2:30 – 2:50 p.m.
Morehshin Allahyari, Artist, activist, and curator, New York

2:50 – 3:10 p.m.
Denisa Kera, Philosopher and designer, Tel Aviv

3:10 – 3:30 p.m.
Shaina Anand, Member of the artist collective CAMP, Mumbai

3:30 – 3:50 p.m.
Orit Halpern, Associate Professor in the Department of Sociology and Anthropology, London Concordia University, Montréal

3:50 – 5:00 p.m.
Roundtable discussion with the speakers and
Jesko Fezer, Architect, Professor for Experimental Design at the Hochschule für bildende Künste Hamburg
Bernd Scherer, Philosopher and author, Director of the Haus der Kulturen der Welt, Berlin
Georg Vrachliotis, Professor for the Theory of Architecture and Director of the Archive for Architecture and Engineering in Southwest Germany (saai) at Karlsruhe Institute of Technology (KIT)

Moderated by Claudia Mareis, Director of the Institute of Experimental Design and Media Cultures at the Academy of Art and Design Basel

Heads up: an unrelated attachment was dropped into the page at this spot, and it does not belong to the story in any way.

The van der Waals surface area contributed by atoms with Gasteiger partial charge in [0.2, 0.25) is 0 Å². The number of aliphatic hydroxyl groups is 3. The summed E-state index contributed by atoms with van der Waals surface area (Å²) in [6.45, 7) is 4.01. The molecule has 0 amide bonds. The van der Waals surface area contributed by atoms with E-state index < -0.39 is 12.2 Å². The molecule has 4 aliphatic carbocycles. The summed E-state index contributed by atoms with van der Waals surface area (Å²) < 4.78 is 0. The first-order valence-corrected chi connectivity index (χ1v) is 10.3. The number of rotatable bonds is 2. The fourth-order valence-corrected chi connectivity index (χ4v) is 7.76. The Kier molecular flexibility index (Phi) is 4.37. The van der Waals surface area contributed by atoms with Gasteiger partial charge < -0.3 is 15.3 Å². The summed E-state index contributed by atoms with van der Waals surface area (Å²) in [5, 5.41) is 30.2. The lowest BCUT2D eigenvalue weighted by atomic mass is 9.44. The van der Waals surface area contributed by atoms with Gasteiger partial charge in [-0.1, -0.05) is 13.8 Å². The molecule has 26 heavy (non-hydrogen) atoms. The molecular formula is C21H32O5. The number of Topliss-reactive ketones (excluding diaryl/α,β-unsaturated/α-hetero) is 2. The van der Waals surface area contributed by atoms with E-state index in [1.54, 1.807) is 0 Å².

5:30 – 8:00 p.m.

Responding to the needs of the industrial demands, the Bauhaus dedicated spaces of production that were oriented towards the democratization of the design process, fostering experiential knowledge and skills, and facilitating the dialogue between disciplines. At the same time, these spaces also paved the way towards the professionalization of design pedagogy in line with modernist ideals. With the growing commodification of culture and the rise of cognitive capitalism in the second half of the 20th century, design, creativity, and experimentation have regained popularity within new interdisciplinary spaces of production. How are those spaces fostering an updated vision of the “new man”? What are the spatial qualities of these new spaces of knowledge? What are they telling us about the future of knowledge production and knowledge exchange, in both digital and physical terms?

5:40 – 6:00 p.m.
Reinier de Graaf, Architect, partner at OMA, Rotterdam